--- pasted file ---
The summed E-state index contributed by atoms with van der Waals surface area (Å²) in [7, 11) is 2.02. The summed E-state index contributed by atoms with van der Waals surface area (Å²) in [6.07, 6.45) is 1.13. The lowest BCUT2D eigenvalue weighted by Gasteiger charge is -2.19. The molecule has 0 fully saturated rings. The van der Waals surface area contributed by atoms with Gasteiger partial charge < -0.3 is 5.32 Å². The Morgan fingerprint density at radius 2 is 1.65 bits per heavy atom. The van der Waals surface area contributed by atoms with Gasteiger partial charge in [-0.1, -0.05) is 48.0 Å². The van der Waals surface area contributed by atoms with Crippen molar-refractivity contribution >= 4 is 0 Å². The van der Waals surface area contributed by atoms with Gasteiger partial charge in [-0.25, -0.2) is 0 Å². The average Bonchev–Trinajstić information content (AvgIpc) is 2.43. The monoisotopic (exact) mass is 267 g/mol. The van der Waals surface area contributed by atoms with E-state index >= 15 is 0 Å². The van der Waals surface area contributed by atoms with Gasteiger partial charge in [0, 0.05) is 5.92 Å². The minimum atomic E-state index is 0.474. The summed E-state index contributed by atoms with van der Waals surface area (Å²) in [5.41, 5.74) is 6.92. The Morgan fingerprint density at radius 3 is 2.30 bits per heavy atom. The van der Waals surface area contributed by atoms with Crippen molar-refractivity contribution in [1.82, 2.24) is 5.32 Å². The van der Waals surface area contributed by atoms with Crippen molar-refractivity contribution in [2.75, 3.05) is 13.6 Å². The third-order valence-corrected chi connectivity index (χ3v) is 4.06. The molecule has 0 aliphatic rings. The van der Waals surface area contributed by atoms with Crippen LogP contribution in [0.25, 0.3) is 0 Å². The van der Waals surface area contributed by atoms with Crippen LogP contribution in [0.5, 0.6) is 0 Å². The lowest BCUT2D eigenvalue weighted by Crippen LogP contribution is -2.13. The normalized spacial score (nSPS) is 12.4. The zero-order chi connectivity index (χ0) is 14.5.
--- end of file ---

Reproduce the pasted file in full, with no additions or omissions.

The summed E-state index contributed by atoms with van der Waals surface area (Å²) in [7, 11) is 2.02. The summed E-state index contributed by atoms with van der Waals surface area (Å²) in [6.07, 6.45) is 1.13. The lowest BCUT2D eigenvalue weighted by Gasteiger charge is -2.19. The molecule has 0 fully saturated rings. The van der Waals surface area contributed by atoms with Gasteiger partial charge < -0.3 is 5.32 Å². The Morgan fingerprint density at radius 2 is 1.65 bits per heavy atom. The van der Waals surface area contributed by atoms with Gasteiger partial charge in [-0.1, -0.05) is 48.0 Å². The van der Waals surface area contributed by atoms with Crippen molar-refractivity contribution >= 4 is 0 Å². The van der Waals surface area contributed by atoms with Gasteiger partial charge in [-0.25, -0.2) is 0 Å². The average Bonchev–Trinajstić information content (AvgIpc) is 2.43. The monoisotopic (exact) mass is 267 g/mol. The van der Waals surface area contributed by atoms with E-state index >= 15 is 0 Å². The van der Waals surface area contributed by atoms with Gasteiger partial charge in [0, 0.05) is 5.92 Å². The minimum atomic E-state index is 0.474. The summed E-state index contributed by atoms with van der Waals surface area (Å²) in [5.41, 5.74) is 6.92. The Morgan fingerprint density at radius 3 is 2.30 bits per heavy atom. The van der Waals surface area contributed by atoms with Crippen molar-refractivity contribution in [1.82, 2.24) is 5.32 Å². The van der Waals surface area contributed by atoms with Crippen molar-refractivity contribution in [2.75, 3.05) is 13.6 Å². The third-order valence-corrected chi connectivity index (χ3v) is 4.06. The molecule has 0 aliphatic rings. The van der Waals surface area contributed by atoms with Crippen LogP contribution in [0.25, 0.3) is 0 Å². The van der Waals surface area contributed by atoms with Crippen LogP contribution in [0.5, 0.6) is 0 Å². The lowest BCUT2D eigenvalue weighted by Crippen LogP contribution is -2.13. The normalized spacial score (nSPS) is 12.4. The zero-order chi connectivity index (χ0) is 14.5.